She came by, a grass straw in her mouth. I found her cool from the beginning, I must confess. Stage-friendly she was, carrying about the attitude of a born music performer.
Self-assertive, fresh and free, just like the grass she was playing with between her teeth. A bit nomadic, also, like an artist on the road, moving freely around the world. But I guess the genuine attitude of a child it's not to be so much analyzed. She caught my eye from the very first moment, which makes it a love-at-first sight encounter.
and there she was, all smiles and suns.
She attached to you immediately, trustfully and unconditionally. She was warm and bright, making her name real, being what she was called: Branesh=brightness.
She liked to strim the guitar, to look her guitar teacher in the eye and her gentle touch of the strings filled you with music.
She was the 3rd in line in their family and the shiest. Maybe that is why she quietly enjoyed being photographed. Not being used to the camera and to attention focused on her alone, she would pose.
She and Branesh would slid under your clothes (huge socks and shoes, heavy boots, large caps), cheerfully playing around in your room. I always thought that carrying somebody's clothes is a sign of love. So I rejoiced in receiving their declaration, in knowing their love fits me like the best of clothes.
She was the defender of the family; the smallest, and therefore, the strongest. At the beginning she checked on us with such frowned eyes that we thought she were a boy, the only boy in the family, and therefore, their protector. At our next visit her face brightened up and her smile showed she now accepted and recognized us as friends. We were happy to know she gave us her accord to be there, in her home, with her family. From that day on she was no longer against us, but with us: feeding us, claping her hands, drumming on our songs, rejoicing in our presence. We were not tolerated in the sisters' home, we were loved.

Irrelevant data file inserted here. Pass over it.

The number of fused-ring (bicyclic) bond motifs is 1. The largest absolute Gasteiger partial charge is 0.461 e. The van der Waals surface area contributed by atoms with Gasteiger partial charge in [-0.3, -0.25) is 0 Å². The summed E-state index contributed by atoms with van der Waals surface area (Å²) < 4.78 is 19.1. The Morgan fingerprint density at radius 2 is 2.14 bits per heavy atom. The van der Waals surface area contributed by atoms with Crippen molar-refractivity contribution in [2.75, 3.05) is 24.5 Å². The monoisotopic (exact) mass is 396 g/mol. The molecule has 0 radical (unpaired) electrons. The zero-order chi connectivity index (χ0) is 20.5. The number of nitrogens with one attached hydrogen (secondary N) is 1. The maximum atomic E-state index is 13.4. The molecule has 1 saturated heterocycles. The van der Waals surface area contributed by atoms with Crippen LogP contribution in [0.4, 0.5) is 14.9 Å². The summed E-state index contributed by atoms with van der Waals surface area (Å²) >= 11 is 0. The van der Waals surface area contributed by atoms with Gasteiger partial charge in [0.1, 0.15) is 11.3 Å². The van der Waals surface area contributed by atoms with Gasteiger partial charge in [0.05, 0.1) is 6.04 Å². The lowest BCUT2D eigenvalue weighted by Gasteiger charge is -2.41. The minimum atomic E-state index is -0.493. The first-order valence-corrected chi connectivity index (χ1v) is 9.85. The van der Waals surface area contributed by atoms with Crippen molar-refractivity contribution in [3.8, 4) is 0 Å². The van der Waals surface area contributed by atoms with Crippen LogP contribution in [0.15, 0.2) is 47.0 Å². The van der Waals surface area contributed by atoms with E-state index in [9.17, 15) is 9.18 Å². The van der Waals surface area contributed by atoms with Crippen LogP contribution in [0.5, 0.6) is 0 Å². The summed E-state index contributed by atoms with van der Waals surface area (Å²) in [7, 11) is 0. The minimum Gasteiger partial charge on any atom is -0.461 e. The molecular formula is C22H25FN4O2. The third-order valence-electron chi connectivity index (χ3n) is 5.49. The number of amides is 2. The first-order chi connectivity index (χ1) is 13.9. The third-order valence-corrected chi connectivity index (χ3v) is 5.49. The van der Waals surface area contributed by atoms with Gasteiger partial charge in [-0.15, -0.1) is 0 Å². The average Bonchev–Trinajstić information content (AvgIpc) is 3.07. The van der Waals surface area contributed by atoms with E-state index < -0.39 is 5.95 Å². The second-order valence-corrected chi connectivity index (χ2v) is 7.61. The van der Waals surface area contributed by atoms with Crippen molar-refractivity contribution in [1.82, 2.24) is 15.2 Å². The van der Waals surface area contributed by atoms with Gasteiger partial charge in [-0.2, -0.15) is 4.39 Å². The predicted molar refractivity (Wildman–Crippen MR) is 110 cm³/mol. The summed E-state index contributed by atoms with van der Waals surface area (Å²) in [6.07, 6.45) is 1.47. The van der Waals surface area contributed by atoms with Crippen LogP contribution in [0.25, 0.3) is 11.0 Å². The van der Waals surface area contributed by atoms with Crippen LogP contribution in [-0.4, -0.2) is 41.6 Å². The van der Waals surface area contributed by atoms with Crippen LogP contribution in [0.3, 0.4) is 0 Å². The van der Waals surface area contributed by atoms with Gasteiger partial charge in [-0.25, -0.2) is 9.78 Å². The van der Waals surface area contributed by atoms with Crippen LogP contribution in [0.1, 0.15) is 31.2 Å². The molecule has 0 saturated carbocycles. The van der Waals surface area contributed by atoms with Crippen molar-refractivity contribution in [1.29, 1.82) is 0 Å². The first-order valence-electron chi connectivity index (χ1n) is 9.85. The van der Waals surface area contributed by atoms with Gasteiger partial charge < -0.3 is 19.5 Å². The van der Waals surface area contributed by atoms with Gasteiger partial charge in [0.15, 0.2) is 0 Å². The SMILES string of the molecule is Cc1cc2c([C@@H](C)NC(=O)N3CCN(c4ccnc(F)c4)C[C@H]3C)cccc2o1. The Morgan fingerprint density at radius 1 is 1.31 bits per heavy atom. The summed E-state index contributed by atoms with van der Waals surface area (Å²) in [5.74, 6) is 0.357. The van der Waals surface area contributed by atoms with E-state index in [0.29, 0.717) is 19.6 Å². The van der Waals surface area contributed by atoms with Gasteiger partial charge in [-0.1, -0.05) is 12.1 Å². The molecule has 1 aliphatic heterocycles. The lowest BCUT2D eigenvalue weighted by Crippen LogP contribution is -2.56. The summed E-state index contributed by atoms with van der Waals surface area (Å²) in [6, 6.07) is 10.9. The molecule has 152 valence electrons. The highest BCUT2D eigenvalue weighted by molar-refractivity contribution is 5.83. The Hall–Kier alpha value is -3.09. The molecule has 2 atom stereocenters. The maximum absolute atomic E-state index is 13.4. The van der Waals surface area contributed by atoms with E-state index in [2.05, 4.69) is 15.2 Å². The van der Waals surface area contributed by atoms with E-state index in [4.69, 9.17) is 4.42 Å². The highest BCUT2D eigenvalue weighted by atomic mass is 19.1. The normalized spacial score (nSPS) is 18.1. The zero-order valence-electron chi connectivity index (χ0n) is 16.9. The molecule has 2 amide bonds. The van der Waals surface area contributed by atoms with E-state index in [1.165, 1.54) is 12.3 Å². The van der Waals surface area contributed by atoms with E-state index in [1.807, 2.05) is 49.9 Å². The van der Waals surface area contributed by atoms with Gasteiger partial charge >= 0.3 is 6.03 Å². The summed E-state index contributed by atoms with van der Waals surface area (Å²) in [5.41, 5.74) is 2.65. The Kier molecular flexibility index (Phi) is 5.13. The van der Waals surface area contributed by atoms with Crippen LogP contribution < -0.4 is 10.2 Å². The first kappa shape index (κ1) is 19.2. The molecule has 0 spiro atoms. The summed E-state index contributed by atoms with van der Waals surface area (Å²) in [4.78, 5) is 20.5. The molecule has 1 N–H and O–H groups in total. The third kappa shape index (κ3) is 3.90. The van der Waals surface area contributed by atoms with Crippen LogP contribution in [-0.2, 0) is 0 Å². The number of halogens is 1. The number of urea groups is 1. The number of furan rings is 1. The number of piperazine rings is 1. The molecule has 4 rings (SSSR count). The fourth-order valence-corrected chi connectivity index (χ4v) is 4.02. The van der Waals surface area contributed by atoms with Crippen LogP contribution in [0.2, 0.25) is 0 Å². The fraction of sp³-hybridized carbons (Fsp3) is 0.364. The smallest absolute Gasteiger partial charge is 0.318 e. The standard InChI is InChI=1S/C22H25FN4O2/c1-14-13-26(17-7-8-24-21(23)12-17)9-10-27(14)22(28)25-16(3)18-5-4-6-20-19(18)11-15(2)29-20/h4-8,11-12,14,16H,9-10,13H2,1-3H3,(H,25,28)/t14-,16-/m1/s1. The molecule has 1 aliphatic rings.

We do not know how they could feel (sense) our presence when we would approach their house. Maybe it simply works like this with the persons you like. Fact is they would run to welcome us and, pulling us by the hands, draw us into their garden. Burtican, the strongest, would happilly climb down the ditch in front of the house, just to land in our arms. We then gloriously belonged to the Negatu girls.
It is said that if you carry a guitar with you, you will be king where ever you go. But what is a king without a kingdom? Our princesses would share their home, their kingdom with us.